Did Prime Minister Imran Khan make a mistake in referring to the speech of former US President Ronald Reagan?
Prime Minister Imran Khan is again under fire from criticism. And this time it is his address to the 76th session of the United Nations General Assembly – a forum that puts one in the spotlight around the world.
In his address, delivered on Saturday morning via a prerecorded statement, he explained how Pakistan, a frontline state fighting the occupation of Afghanistan in the 1980s, along with the United States, formed Mujahedin groups.
Prime Minister Imran Khan said these fighters were considered heroes and went on to say that US President Ronald Reagan invited them to the White House in 1983. The prime minister, citing news reports, said Reagan had compared them to the founding fathers of the United States. States.
Twitter users jumped at the opportunity to point out that the statement was allegedly made in error.
Journalist Gharida Farooqui wrote: “What an international embarrassment this too at the UNGA forum this time. US President Ronald Reagan has NEVER compared the “Mujahedin” to the founding fathers. It’s a FAKE NEWS. Prime Minister Khan refers to a false “news item” to launch the Pakistan dossier at such a prestigious forum! Who wrote Prime Minister Khan’s speech? Send it back. “
PML-N Vice President Maryam Nawaz intervened to say that it is Prime Minister Imran Khan who should be “fired” and not the speechwriter.
“Bad SELECTION,” she added, in an often-cited reference to the prime minister used by the opposition.
Geo.tv did a little digging to determine what Regan actually said in his speech, delivered at an annual Conservative Political Action Conference dinner, and whether he really spoke about the mujahedin in these terms.
It should be mentioned here that a commander of the Afghan army mujahedin was in fact present at the rally, and the US president praised him highly, going so far as to describe the mujahedin as “brothers”.
The relevant excerpt from his speech is given below:
“There is a lot more to do. All over the world, the Soviet Union and its agents, client states and satellites are on the defensive – on the moral defensive, the intellectual defensive, and the political and economic defensive. Movements of freedom are born and assert themselves. They do it on almost every continent populated by men – in the hills of Afghanistan, in Angola, in Kampuchea, in Central America. In mentioning the freedom fighters, we are all privileged to have with us this evening one of the brave commanders leading the Afghan freedom fighters – Abdul Haq. Abdul Haq, we are with you.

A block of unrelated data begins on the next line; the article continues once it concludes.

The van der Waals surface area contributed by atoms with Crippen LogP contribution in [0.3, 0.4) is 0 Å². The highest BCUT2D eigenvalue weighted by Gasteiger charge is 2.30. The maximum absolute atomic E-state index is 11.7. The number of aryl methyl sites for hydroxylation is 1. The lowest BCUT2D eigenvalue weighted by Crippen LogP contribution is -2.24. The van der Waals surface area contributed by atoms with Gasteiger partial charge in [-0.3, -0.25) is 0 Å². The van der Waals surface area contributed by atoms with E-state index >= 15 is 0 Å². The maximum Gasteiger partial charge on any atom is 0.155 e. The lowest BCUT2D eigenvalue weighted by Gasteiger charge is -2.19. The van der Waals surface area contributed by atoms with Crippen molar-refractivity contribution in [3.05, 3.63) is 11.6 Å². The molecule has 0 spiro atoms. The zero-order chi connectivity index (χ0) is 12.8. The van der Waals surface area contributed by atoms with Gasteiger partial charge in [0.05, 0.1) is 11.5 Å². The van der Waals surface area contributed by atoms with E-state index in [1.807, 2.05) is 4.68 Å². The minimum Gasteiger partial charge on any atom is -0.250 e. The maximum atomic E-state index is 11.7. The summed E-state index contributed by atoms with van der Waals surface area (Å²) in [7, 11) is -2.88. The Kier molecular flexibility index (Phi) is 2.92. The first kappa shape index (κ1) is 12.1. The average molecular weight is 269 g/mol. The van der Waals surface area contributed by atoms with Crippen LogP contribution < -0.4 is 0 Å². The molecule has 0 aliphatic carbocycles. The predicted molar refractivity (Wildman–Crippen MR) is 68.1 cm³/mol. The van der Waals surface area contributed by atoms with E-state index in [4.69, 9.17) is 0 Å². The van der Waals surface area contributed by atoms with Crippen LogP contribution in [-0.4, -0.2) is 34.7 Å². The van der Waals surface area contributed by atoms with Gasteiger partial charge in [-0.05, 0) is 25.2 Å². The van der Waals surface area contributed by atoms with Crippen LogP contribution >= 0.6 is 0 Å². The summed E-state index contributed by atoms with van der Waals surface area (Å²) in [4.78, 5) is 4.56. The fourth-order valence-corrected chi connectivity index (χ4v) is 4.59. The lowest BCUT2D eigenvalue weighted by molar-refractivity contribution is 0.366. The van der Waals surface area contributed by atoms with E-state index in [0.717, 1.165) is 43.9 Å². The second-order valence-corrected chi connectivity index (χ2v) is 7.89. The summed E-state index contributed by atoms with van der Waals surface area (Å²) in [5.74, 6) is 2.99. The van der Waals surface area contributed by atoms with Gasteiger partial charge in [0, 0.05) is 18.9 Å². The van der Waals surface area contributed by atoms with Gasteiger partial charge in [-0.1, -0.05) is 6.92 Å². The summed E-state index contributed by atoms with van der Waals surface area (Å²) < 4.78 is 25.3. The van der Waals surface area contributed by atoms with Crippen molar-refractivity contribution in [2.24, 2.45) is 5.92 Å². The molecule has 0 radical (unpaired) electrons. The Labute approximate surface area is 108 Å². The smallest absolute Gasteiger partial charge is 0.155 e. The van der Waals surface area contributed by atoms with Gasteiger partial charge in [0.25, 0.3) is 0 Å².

“They are our brothers, these freedom fighters, and we owe them our help. I recently spoke about Nicaraguan freedom fighters. You know the truth about them. You know who they are fighting against and why. They are the moral equal of our Founding Fathers and the brave men and women of the French Resistance. We cannot turn away from it, because the struggle here is not right against left; it is good against bad.
While it could be argued that Reagan mentioned the Nicaraguan freedom fighters just before he said “they are the moral equal of our founding fathers,” it doesn’t really take a leap of the imagination to say that he was talking about freedom fighters in general when he made the comment – especially when, moments before, he had called Afghan freedom fighters “our brothers” and said we “owe our help”.
But while Reagan did or did not refer to freedom fighters everywhere when he described them as no different from the founding fathers of the United States, the comment became a partisan debate in Pakistan, where people adopted very opposing views depending on which side of the political division they stand on.